Bulgarian elections set to determine Western Balkan enlargement

The outcome of Bulgaria’s upcoming general elections will impact the pace of Albania and North Macedonia’s EU accession path, Dutch Prime Minister Mark Rutte said during a visit to the region. [EPA-EFE/NAKE BATEV]

The outcome of Bulgaria’s upcoming general elections will impact the pace of Albania and North Macedonia’s EU accession path, Dutch Prime Minister Mark Rutte said during a visit to the region.

During a visit to Albania on Wednesday 10 November, Rutte met with Prime Minister Edi Rama. Topics on the table included the accession of Albania to the EU, which is tied to that of its neighbour North Macedonia. A veto from Bulgaria over cultural and ethnic issues means Albania’s path has been stalled.

“In order for Albania to hold its first First Intergovernmental Conference, it is essential that the issues between Bulgaria and Northern Macedonia be resolved. I hope this happens. You have done a lot. To be fair, [Albania] has made the right amount of progress,” Rutte said.

In June 2021, the General Affairs Council of the EU failed to agree on starting accession talks with the two countries. Requiring a unanimous decision by the foreign ministers of all 27 states, the veto by Bulgaria made it impossible. Bulgarian President Rumen Radev has set three conditions that North Macedonia must fulfil before they lift the veto.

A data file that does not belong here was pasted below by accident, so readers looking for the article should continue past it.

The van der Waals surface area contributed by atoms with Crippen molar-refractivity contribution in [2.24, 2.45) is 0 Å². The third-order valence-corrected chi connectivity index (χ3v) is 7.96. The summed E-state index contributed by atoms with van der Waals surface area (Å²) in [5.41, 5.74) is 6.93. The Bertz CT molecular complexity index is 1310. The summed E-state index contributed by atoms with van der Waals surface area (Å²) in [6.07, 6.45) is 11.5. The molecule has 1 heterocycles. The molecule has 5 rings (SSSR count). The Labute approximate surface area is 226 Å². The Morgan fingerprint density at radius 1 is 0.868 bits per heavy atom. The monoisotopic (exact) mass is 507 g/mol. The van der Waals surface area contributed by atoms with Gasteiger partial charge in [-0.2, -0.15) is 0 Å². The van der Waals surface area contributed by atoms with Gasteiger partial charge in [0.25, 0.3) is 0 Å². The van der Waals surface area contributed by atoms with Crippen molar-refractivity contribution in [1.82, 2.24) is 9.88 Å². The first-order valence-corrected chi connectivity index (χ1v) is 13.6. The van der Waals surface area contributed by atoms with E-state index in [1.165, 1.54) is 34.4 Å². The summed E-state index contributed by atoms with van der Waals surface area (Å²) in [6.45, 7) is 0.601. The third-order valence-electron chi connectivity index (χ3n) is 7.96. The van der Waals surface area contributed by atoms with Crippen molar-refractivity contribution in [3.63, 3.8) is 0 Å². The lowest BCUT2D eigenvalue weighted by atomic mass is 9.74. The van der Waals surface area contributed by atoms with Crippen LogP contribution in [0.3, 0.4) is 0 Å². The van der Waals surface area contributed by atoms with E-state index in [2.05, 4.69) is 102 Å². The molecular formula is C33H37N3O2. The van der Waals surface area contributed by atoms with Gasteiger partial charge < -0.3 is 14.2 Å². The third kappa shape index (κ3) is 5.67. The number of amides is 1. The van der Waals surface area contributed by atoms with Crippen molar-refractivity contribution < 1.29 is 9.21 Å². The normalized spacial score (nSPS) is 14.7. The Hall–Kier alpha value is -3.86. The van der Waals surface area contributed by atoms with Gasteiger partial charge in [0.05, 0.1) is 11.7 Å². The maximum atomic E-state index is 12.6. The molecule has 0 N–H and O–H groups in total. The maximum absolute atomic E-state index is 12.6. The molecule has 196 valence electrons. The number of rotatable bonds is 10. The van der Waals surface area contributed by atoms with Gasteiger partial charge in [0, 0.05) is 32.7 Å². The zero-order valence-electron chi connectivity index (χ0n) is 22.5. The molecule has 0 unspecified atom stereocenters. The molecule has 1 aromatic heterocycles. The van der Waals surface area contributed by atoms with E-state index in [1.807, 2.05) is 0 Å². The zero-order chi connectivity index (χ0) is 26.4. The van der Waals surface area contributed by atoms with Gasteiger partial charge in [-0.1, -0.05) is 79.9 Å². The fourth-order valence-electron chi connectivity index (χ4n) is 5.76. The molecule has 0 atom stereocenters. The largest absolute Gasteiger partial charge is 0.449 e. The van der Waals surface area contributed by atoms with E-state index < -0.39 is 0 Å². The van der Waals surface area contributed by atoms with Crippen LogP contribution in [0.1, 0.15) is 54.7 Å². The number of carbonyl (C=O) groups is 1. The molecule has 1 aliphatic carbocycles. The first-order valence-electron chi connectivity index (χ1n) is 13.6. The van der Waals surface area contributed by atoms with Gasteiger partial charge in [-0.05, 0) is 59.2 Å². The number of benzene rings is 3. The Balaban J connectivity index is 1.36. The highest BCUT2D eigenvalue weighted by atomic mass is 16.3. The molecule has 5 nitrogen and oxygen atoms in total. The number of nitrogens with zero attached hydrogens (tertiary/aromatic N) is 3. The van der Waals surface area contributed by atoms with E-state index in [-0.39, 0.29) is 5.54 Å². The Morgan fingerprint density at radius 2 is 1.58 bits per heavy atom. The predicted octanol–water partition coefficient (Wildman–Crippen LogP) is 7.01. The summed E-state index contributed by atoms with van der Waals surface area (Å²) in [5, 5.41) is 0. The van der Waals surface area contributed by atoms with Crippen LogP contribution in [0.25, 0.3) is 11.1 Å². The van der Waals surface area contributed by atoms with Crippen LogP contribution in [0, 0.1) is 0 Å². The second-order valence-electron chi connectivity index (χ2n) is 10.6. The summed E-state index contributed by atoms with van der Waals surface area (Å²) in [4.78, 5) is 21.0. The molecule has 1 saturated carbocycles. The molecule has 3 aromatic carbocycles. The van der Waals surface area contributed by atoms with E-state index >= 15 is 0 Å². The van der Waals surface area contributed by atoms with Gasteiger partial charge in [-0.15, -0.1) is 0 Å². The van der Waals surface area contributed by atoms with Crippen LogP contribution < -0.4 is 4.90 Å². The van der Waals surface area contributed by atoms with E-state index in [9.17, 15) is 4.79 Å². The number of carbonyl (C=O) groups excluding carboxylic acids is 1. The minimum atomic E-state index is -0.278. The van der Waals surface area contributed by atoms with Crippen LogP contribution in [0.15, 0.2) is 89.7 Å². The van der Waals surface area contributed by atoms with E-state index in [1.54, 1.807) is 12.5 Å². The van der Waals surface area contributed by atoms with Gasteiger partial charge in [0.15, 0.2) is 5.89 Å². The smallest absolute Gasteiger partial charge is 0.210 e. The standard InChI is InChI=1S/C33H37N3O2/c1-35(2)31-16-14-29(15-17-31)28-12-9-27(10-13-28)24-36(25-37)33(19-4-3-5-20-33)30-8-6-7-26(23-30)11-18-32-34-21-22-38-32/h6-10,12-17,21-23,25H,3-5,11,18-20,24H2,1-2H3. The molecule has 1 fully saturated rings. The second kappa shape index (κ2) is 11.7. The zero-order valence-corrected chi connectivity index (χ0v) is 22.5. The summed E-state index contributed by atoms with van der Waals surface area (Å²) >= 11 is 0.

Georgi Kiryakov commented to EURACTIV that the chance of forming a stable government in Sofia is very small. “Bulgaria is heading for a fourth parliamentary election early next year,” Kiryakov said.

He explained that ff Bulgaria fails to elect a stable government, it will not be able to give the green light for the EU integration process of Northern Macedonia and Albania.

The election appears likely to be won by former Prime Minister Boyko Borissov’s GERB party, but it is unlikely to get more than 25% of the votes. Borissov is currently in political isolation, and there seems to be no chance of him returning to power soon.

The alternative to new elections is a weak government-backed by four parties. Such a government would find it difficult to decide to give the green light to Skopje because the decision would be very unpopular.

Meanwhile, in North Macedonia, Prime Minister Zoran Zaev rescinded his pledge to resign, citing the need for stability and democracy in the country.

The decision came after opposition party VMRO-DPNE announced a no-confidence vote on Thursday (11 November), adding that they expected to win with 61 votes out of a 120 seat parliament.

(Alice Taylor | EURACTIV.com)

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